4. Note that in Slovak, one can inquire about other person's well-being by simply asking "Máš sa?". Normally this type of sentence would require a sentence-final adjective (for a simple question), a sentence-final interrogative particle (for focus on the particle) or a different word order (interrogative particle - reflexive - verb), but "Máš sa?" is perfectly cromulant, if informal, Slovak.
5. The main reason could be that the 1PL.IMP form of "mať" is not specific enough to facilitate a pragmatic interpretation as a greeting. In other words, when I hear "majme sa", I expect the next word to be the next part of one of the multiword expressions "mať" often features in, like "majme sa radi" ("let's like each other") or "majme sa na pozore" ("let's be careful"). Also, the imperative of "mať" is fishy in general.

References:
Pauliny 1981: Pauliny, Eugen. Slovenská gramatika: Opis jazykového systému. Bratislava: SPN.

Thursday, January 03, 2013

in which I offer a not entirely serious review of a post by timothy michael law

A missing element in academic book reviews?
by Timothy Michael Law

A not entirely serious review by me

This opinion piece examines the question of whether criticism of “author's style” should become a standard part of reviews of academic works. Paragraph 1 lays out the context in which these musings came about (i.e. the impending launch of the long-awaited Marginalia: A Review of Books in History, Theology & Religion) and defines the problem. Paragraphs 2 through 4 examine why the evaluation of author’s style is currently largely absent from reviews of academic literature while paragraphs 5 through 7 offers some general remarks on why it could be beneficial or indeed desirable. The closing paragraph invites the readers to offer their review of the piece, which is what we are doing here.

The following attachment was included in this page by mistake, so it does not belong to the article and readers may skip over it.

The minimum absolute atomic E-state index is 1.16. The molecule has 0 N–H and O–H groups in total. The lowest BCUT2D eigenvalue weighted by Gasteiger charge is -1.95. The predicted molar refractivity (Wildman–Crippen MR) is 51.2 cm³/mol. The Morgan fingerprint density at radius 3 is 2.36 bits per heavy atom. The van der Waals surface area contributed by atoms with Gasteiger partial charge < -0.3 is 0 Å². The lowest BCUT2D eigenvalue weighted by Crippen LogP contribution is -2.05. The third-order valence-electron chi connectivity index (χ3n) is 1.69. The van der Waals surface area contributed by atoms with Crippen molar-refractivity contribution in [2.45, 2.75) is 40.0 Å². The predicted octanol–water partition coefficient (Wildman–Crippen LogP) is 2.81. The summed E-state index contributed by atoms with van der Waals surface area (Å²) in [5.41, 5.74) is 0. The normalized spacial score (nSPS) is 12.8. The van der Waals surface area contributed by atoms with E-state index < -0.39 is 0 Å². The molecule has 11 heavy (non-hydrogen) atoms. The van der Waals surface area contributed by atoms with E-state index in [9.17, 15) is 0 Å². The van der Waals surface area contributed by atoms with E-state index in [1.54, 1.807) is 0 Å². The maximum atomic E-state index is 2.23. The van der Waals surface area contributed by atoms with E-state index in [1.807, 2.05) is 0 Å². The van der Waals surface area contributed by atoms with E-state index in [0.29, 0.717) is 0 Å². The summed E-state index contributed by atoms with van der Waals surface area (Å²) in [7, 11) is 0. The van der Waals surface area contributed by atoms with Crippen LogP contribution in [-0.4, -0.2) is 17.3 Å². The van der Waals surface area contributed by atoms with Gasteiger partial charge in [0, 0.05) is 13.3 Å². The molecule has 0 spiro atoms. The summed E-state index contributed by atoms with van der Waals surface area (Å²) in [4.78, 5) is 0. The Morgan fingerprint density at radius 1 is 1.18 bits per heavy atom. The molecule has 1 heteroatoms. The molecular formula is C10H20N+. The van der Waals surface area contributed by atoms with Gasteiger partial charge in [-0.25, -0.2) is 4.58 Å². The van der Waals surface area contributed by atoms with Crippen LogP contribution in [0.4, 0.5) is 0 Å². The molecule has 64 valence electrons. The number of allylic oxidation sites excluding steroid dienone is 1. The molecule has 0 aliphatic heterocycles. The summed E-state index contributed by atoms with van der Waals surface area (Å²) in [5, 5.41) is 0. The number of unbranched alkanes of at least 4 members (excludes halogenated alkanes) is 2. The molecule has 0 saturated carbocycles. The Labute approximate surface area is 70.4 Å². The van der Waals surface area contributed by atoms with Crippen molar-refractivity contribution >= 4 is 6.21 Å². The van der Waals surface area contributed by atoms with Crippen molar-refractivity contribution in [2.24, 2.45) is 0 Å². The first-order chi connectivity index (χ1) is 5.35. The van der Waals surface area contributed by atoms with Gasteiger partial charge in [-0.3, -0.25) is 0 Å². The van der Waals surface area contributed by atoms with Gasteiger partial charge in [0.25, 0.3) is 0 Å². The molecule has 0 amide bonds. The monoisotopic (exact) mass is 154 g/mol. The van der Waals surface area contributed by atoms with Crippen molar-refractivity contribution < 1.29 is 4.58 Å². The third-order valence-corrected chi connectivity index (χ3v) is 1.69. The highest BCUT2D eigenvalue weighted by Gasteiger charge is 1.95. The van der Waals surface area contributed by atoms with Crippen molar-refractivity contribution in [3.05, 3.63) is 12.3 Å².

First, let us address the unspoken assumptions on which Dr. Law’s remarks are based:
  1. There is something wrong with academic writing in terms of style ("Academic writing can be horrible") ... 
  2. ... vis-a-vis a certain standard ("a brilliant example of prose") … 
  3. ... and it’s entirely the author’s fault. 
  4. Nearly everyone is guilty of it at one point or another ("But is this not what *we* need in order to improve ourselves?"). 
  5. This needs to be remedied ("But is this not what we need in order to *improve ourselves?*"). 
As for (1), even assuming that a definition of ‘style’ were provided (which it was not) and could be agreed upon (which we doubt), Dr. Law offers no evidence whatsoever of what he terms horrible academic writing. Without a working definition of the term ‘style’, one cannot even endeavor to guess what that horrible writing could be. Is it overuse of rhetorical questions? Or perhaps paragraphs of one sentence? We couldn’t possibly know, though it would appear that whatever horrible writing is, it can’t be as bad as poor argumentation, especially of the sort displayed here.

Assumptions (4) and (5) are essentially corollaries of (1) and should be replied to in the same manner (and the voice of Law and Order’s Jack McCoy, if possible): “Assuming facts not in evidence, your honor!” Assumption (3) ignores the crucial role of editor in the publishing process, but that’s just a minor quibble.